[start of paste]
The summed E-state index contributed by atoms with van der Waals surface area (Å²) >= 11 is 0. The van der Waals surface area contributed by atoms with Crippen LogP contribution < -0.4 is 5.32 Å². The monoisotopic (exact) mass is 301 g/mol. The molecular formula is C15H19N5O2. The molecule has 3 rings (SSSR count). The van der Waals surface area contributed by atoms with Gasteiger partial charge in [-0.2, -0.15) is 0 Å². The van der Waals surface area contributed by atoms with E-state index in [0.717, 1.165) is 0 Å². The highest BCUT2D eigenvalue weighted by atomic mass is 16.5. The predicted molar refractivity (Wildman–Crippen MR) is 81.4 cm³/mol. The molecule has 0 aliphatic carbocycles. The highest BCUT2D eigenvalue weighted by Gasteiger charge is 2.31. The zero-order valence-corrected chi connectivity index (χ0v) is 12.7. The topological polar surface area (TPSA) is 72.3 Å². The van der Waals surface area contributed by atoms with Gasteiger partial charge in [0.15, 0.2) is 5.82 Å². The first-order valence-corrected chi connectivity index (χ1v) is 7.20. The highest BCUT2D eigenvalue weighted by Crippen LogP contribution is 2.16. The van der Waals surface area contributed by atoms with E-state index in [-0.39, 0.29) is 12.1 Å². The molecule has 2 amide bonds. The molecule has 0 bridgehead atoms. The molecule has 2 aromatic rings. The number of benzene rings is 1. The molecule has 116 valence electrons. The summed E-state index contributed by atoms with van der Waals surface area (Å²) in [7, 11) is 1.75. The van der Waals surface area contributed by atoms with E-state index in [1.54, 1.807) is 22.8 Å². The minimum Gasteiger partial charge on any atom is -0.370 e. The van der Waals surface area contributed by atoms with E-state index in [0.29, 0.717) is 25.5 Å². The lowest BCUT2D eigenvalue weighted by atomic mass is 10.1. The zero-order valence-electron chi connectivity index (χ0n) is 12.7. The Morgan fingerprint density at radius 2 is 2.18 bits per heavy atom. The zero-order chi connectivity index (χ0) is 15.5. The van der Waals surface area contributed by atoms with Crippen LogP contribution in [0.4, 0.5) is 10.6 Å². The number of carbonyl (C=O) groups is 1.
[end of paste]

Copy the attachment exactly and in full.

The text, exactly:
The summed E-state index contributed by atoms with van der Waals surface area (Å²) >= 11 is 0. The van der Waals surface area contributed by atoms with Crippen LogP contribution < -0.4 is 5.32 Å². The monoisotopic (exact) mass is 301 g/mol. The molecular formula is C15H19N5O2. The molecule has 3 rings (SSSR count). The van der Waals surface area contributed by atoms with Gasteiger partial charge in [-0.2, -0.15) is 0 Å². The van der Waals surface area contributed by atoms with E-state index in [0.717, 1.165) is 0 Å². The highest BCUT2D eigenvalue weighted by atomic mass is 16.5. The predicted molar refractivity (Wildman–Crippen MR) is 81.4 cm³/mol. The molecule has 0 aliphatic carbocycles. The highest BCUT2D eigenvalue weighted by Gasteiger charge is 2.31. The zero-order valence-corrected chi connectivity index (χ0v) is 12.7. The topological polar surface area (TPSA) is 72.3 Å². The van der Waals surface area contributed by atoms with Gasteiger partial charge in [0.15, 0.2) is 5.82 Å². The first-order valence-corrected chi connectivity index (χ1v) is 7.20. The highest BCUT2D eigenvalue weighted by Crippen LogP contribution is 2.16. The van der Waals surface area contributed by atoms with E-state index in [-0.39, 0.29) is 12.1 Å². The molecule has 2 amide bonds. The molecule has 0 bridgehead atoms. The molecule has 2 aromatic rings. The number of benzene rings is 1. The molecule has 116 valence electrons. The summed E-state index contributed by atoms with van der Waals surface area (Å²) in [7, 11) is 1.75. The van der Waals surface area contributed by atoms with E-state index in [1.54, 1.807) is 22.8 Å². The minimum Gasteiger partial charge on any atom is -0.370 e. The van der Waals surface area contributed by atoms with E-state index in [0.29, 0.717) is 25.5 Å². The lowest BCUT2D eigenvalue weighted by atomic mass is 10.1. The zero-order valence-electron chi connectivity index (χ0n) is 12.7. The Morgan fingerprint density at radius 2 is 2.18 bits per heavy atom. The zero-order chi connectivity index (χ0) is 15.5. The van der Waals surface area contributed by atoms with Crippen LogP contribution in [0.4, 0.5) is 10.6 Å². The number of carbonyl (C=O) groups is 1.